Natural History and Wildlife

Trouble In Lemurland


This film follows two men on their quest to protect the rare Silky Sifaka Lemur. As the story unfolds, we get a rare glimpse into the life of this extraordinarily beautiful and graceful animal.

High up in the mountains of north-eastern Madagascar lives one of the world’s most critically endangered primates. There are less than a thousand Silky Sifakas alive today and this area of remote rainforest, known as Marojejy–Anjanaharibe-Sud, is their only home.

In the past, the rugged terrain here kept the Silkies relatively safe but things are now changing at an alarming pace. This magical place is under serious threat from illegal logging operations as international demand for highly sought-after rosewood and ebony increases. Unscrupulous logging gangs are encroaching on the Silkies’ last remaining habitat.

Trouble in Lemur Land follows two men, an American primatologist and a Malagasy conservationist, on their quest to protect this rare species, at the same time providing a rare glimpse into the life of this extraordinarily beautiful and graceful animal.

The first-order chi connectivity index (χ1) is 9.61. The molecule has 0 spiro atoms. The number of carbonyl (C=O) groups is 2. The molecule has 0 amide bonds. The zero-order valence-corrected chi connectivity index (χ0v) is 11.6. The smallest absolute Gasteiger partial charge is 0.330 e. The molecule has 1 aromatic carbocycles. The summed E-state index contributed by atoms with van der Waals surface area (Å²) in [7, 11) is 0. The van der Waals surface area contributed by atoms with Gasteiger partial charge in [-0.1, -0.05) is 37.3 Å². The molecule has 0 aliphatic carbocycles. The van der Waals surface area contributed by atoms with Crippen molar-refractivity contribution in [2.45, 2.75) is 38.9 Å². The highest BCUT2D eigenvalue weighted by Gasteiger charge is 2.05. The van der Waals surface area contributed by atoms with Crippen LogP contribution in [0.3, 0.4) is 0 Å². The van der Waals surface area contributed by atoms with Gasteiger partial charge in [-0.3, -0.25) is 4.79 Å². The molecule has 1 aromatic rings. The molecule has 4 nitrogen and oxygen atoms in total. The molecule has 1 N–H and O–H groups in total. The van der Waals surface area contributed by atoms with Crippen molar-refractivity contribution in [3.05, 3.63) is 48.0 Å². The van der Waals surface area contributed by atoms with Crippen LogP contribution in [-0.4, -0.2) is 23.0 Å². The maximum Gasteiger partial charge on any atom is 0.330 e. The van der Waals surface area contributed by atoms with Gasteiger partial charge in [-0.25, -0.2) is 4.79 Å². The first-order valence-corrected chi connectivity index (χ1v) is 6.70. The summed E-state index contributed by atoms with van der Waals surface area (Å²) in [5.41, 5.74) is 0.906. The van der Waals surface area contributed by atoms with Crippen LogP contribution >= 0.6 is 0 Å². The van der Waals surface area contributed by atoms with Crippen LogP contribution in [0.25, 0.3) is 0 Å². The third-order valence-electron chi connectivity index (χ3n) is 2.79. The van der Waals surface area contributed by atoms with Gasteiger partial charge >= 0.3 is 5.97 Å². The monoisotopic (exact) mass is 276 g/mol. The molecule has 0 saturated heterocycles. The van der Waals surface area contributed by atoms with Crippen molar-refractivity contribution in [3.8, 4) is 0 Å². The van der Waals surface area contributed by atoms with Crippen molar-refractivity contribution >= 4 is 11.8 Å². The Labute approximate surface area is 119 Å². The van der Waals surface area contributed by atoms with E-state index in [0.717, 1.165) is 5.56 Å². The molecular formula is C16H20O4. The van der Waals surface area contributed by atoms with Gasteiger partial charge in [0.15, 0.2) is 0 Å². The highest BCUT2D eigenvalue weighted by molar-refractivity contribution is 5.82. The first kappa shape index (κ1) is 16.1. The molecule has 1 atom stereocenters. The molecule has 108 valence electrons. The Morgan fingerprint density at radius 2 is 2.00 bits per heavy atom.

The film centres around the arrival of two babies in the group – a glimmer of hope in an otherwise desperate situation. Lemur reproduction rates are slow and Silkies only mate one day in the year, so it is a very special moment when primatologist Erik Patel sees the newborns for the first time. He has a permanent camp on the outskirts of their last remaining territory and we are given a rare glimpse into this intimate, close-knit group as the babies develop in the sanctuary of the forest canopy.


Programme Details

1 x 60'